Of the 84,170 adult respondents, 38% identified as nonbinary, 35% identified as transgender women, 25% identified as transgender men and 2% identified as cross-dressers.
Continued discrimination and mistreatment
Among the key findings released Wednesday, the survey found that trans people continue to report experiencing discrimination and mistreatment because of their gender identities and/or expressions.
More than one-third of adult respondents, or 34%, were experiencing poverty at the time of the survey, and 18% were unemployed. More than 1 in 10, or 11%, of respondents who had ever held jobs said they had been fired or forced to resign or had lost jobs or been laid off because of their gender identities or expressions. And, in line with previous survey findings, 30% of respondents had experienced homelessness in their lifetimes.
Of adult respondents who saw health care providers in the previous 12 months, 48% reported having had at least one negative experience because they were transgender, including being refused health care, having staff members use the incorrect pronouns for them or having providers use abusive language or be physically rough or abusive while treating them. Fear of mistreatment prevented 24% of respondents from seeing doctors when they needed it in the 12 months before the survey.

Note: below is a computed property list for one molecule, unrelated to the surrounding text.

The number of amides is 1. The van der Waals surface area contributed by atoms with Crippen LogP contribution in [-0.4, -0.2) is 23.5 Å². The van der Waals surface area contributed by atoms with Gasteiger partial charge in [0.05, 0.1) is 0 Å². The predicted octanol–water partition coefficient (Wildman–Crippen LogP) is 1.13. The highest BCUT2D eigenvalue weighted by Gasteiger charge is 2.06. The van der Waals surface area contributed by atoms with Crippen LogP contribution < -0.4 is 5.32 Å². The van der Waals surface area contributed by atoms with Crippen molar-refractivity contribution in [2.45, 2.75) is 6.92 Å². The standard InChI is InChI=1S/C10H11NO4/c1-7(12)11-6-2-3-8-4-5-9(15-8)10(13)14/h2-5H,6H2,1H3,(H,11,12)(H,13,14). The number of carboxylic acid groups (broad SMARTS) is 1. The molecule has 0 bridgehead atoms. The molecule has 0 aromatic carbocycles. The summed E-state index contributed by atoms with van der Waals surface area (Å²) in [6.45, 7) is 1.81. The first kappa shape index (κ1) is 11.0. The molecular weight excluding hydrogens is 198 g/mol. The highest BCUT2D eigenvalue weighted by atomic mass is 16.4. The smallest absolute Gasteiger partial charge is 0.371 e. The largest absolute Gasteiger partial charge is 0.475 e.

Many respondents also reported past mistreatment in school. Of adult respondents, 80% who were out or perceived as trans in K-12 experienced one or more forms of mistreatment, including verbal harassment, physical attacks, online bullying or being denied use of the restrooms or locker rooms that matched their gender identities. Of the 8,159 respondents who were 16 and 17, 60% reported such mistreatment.
Higher life satisfaction after transition
Despite those negative experiences, the vast majority of adult respondents, 79%, who lived at least some of the time in different genders from the ones they were assigned at birth reported that they were “a lot more satisfied” with their lives. An additional 15% reported they were “a little more satisfied.”